An Armenian who alleges that police torture led to the removal of his testicle will find out next week if judges back his complaint.
The European Court of Human Rights is scheduled to reveal its decision in the case Virabyan v. Armenia (no. 40094/05) on 2 October.
The applicant, Grisha Virabyan, is an Armenian national who was born in 1958 and lives in Shahumyan Village (Armenia).
He was a member of the main opposition party in Armenia, the People’s Party of Armenia. The case concerns his allegation that he was tortured in police custody in April 2004 following his arrest on suspicion of carrying a firearm at a rally organised by the opposition parties in Yerevan.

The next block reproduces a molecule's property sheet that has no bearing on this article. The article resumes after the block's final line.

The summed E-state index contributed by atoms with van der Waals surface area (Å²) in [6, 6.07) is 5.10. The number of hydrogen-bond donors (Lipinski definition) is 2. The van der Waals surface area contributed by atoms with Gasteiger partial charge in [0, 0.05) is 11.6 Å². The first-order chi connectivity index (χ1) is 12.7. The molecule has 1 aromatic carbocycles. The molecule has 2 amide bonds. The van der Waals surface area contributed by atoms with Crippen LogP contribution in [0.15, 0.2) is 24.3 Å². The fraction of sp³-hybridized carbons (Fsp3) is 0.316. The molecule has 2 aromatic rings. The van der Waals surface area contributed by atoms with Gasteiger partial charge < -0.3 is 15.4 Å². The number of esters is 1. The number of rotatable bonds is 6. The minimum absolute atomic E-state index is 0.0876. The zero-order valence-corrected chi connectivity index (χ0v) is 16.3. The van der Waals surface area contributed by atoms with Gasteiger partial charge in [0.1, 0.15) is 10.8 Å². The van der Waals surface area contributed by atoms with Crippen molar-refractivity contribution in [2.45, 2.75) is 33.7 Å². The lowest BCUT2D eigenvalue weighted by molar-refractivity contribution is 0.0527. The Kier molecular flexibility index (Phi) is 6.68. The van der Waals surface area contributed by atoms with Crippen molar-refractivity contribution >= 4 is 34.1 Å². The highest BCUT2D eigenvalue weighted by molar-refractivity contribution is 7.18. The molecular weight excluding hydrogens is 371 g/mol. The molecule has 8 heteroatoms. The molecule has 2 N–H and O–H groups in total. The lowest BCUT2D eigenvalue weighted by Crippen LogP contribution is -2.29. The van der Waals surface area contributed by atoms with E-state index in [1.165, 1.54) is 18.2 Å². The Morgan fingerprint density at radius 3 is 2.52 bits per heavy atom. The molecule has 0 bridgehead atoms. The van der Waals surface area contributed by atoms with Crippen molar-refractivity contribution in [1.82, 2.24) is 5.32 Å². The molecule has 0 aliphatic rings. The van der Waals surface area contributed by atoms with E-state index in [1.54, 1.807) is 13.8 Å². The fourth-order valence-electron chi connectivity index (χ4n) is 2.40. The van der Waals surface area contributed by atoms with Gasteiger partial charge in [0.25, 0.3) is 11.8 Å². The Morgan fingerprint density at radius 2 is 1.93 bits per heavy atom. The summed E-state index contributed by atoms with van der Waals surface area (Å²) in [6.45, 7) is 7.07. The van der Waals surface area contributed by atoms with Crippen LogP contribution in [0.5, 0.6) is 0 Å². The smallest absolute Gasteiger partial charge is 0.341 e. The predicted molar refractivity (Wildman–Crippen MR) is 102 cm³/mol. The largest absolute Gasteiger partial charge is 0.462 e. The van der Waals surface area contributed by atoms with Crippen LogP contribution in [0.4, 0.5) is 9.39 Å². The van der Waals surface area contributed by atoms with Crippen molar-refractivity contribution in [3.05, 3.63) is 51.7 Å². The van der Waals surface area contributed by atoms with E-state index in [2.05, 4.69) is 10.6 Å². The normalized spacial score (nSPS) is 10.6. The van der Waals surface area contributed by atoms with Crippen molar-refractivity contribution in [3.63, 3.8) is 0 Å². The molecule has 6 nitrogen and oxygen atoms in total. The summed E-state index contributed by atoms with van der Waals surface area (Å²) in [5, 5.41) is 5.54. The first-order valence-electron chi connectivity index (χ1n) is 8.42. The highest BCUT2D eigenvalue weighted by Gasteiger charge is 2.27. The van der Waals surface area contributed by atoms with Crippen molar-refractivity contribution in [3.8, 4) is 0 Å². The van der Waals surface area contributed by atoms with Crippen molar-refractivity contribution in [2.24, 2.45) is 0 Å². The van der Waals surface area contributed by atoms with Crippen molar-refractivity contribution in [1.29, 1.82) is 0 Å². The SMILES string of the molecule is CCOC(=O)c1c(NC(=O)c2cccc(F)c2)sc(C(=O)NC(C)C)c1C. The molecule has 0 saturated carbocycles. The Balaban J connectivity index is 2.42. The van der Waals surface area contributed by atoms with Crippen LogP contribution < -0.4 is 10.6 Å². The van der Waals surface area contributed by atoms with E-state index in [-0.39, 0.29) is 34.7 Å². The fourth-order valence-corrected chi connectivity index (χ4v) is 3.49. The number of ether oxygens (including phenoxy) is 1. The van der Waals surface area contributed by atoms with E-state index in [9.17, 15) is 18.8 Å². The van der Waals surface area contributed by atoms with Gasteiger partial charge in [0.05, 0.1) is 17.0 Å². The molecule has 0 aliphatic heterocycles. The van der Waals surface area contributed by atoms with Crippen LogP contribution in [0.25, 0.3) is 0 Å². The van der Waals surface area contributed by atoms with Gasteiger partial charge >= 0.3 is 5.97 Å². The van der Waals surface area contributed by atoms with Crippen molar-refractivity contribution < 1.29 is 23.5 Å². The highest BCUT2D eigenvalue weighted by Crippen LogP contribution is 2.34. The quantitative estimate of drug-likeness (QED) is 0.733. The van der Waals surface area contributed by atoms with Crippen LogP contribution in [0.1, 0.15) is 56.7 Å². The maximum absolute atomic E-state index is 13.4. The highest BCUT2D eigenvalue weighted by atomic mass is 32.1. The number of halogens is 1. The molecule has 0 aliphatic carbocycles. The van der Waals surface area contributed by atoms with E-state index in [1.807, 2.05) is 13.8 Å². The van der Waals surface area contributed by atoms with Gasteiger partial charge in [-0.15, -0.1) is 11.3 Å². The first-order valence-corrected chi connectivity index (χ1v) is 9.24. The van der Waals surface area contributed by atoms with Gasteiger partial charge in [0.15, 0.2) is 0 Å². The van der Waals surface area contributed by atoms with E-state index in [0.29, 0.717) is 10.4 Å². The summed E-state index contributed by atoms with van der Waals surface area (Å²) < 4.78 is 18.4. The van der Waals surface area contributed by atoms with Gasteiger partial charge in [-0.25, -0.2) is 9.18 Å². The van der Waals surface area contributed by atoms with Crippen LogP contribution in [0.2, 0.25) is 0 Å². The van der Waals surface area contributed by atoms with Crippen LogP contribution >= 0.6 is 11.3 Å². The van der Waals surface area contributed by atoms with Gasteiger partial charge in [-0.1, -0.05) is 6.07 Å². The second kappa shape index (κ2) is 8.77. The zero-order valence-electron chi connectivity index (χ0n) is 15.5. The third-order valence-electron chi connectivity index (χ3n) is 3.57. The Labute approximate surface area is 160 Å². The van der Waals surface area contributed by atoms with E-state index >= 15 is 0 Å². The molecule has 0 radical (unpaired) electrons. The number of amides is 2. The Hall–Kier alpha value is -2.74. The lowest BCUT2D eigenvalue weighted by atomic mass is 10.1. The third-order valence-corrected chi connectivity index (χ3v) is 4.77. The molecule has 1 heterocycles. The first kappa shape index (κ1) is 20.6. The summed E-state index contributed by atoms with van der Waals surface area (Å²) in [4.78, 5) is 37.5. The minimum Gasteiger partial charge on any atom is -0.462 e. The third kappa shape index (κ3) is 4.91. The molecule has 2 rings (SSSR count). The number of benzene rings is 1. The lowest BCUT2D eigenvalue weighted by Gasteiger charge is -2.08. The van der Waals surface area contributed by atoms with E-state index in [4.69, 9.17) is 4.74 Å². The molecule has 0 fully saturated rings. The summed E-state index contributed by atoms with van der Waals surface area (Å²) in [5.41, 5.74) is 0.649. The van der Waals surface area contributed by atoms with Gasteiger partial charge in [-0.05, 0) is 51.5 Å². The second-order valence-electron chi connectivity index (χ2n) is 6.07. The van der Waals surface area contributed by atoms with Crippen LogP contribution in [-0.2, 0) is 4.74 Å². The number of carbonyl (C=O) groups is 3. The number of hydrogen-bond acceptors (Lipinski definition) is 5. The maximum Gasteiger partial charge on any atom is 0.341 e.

In particular, he alleges that he was repeatedly kicked and punched in the groin during his custody and, as a result, his left testicle had to be removed. He further complains that the investigation into his allegations of torture was ineffective and that his ill-treatment was politically motivated.
Virabyan relies on Article 3 (prohibition of torture and inhuman and degrading treatment) and Article 14 (prohibition of discrimination). Further relying on Article 6 § 2 (presumption of innocence), he also complains that criminal proceedings brought against him for attacking a public official during his police custody were terminated in August 2004 notably on the ground that he had also suffered during the incident and that this had “atoned for his guilt.”